April 30 (Bloomberg) -- D.R. Horton Inc., the second-largest U.S. homebuilder by revenue, climbed in New York trading after reporting its second straight quarterly profit.
Customers taking advantage of a federal tax credit helped push net income to $11.4 million, or 4 cents a share, for the quarter ended March 31, compared with a net loss of $108.6 million, or 34 cents, a year earlier, the Fort Worth, Texas-based company said today in a statement. The builder beat the average of 11 estimates in a Bloomberg survey predicting roughly break-even results.
“We still view DHI as the best-positioned builder in the space with the right mix of geography and product,” James Wilson, an analyst with JMP Securities LLC in San Francisco, wrote in a note to investors. He rates the shares “market outperform.”
Government subsidies including a tax credit of as much $8,000 for first-time homebuyers helped put a floor under the U.S. housing market after more than four years in decline. Nationwide, new home sales jumped 27 percent in March from the previous month, the biggest increase since record keeping began in 1963, the Commerce Department said last week.
D.R. Horton’s shares gained 45 cents, or 3.2 percent, to $14.69 at 4:28 p.m. in New York Stock Exchange composite trading.
“Market conditions in the homebuilding industry are still challenging,” Chairman Donald R. Horton said in today’s statement. “However, new home inventory remains low, interest rates are favorable and housing affordability is near record highs.”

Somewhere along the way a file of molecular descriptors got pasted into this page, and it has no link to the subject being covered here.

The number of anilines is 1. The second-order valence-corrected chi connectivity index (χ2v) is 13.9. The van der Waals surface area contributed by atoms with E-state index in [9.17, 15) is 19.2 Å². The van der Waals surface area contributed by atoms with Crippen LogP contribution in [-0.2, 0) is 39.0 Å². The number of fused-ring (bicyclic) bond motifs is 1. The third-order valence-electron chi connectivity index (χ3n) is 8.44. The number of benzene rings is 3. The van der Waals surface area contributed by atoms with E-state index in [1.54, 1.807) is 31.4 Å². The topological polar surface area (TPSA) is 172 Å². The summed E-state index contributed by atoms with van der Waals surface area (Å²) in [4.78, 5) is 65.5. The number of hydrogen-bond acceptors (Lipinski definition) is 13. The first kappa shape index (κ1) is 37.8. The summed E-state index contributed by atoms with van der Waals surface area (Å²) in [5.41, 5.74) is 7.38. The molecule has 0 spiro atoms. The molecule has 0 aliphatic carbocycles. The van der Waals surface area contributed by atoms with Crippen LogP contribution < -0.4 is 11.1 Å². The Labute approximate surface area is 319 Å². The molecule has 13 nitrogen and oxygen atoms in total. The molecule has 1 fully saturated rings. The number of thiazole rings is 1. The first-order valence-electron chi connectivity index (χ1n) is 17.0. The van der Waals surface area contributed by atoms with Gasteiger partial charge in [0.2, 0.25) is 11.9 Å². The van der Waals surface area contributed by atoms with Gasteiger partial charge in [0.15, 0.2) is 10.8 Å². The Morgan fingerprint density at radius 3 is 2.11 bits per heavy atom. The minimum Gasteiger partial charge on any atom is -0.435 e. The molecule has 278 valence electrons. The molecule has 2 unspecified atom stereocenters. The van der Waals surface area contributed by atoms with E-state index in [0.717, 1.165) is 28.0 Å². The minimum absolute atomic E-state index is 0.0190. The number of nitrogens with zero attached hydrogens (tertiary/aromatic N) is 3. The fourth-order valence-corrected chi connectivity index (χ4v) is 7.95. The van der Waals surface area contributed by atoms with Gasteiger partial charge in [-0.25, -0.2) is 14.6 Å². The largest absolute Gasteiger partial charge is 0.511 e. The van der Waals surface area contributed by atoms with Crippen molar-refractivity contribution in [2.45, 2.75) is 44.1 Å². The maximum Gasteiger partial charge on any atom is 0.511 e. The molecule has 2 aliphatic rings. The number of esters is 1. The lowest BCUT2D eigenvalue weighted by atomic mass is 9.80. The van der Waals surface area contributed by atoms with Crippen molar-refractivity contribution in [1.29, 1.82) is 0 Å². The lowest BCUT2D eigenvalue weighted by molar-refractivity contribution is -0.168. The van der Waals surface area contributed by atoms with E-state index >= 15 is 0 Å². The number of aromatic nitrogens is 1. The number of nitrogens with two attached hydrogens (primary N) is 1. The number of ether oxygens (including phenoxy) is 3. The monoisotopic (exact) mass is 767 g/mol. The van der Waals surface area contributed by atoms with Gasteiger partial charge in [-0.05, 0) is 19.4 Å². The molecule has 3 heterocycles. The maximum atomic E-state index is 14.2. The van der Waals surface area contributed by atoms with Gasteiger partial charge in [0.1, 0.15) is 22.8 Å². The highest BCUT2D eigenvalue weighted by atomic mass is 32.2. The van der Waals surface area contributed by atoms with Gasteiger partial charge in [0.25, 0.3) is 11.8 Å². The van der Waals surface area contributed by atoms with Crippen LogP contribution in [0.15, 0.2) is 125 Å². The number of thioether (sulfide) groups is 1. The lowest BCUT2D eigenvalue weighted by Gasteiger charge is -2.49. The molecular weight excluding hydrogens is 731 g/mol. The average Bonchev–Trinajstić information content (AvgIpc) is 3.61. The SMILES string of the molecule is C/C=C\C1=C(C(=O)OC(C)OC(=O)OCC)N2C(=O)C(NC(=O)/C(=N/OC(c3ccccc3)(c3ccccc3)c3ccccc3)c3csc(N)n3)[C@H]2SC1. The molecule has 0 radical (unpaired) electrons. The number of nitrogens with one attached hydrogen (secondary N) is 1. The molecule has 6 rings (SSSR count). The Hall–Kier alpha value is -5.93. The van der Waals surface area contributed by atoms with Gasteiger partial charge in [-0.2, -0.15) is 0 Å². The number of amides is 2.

The builder’s revenue rose 16 percent to $896.8 million. Net sales orders climbed 55 percent to 6,438 homes valued at $1.3 billion.
About 80 percent of the closings were ”spec” homes built in anticipation of customer orders, a strategy that paid off as buyers rushed to beat the tax deadline, President and Chief Executive Officer Donald R. Tomnitz said in a conference call with investors today. Tomnitz said he expects sales to continue after the tax expires.
“We have continued to sell strong on these specs through the month of April,” he said. “If we see strong sales, we will probably put some more specs out there to meet that demand.”
D.R. Horton shares have climbed 35 percent this year, exceeding the 26 percent advance in the Standard & Poor’s Supercomposite Homebuilding Index.
“We expect shares to trade up even after the strong run,” Goldman Sachs Group Inc. analyst Joshua Pollard wrote in a note to investors today. “In a year when only half of the builders will make money, we believe the best investing strategy is to ‘buy the profits.’”
Pollard rates D.R. Horton “buy/attractive.”
Homebuilders including D.R. Horton, Lennar Corp. and Meritage Homes Corp. have said they expect to be profitable this year for the first time since house prices peaked in 2006. Sales are rising and the companies are reporting fewer writedowns.
D.R. Horton’s goal is to be profitable every quarter and for the entire year, Tomnitz said today, a vow he first said in public on Feb. 2. That day, the company reported its first quarterly profit since 2007.
Meritage, Ryland Group Inc., M.D.C. Holdings Inc. and Standard Pacific Corp. have all reported narrower quarterly losses or a return to profitability this month.
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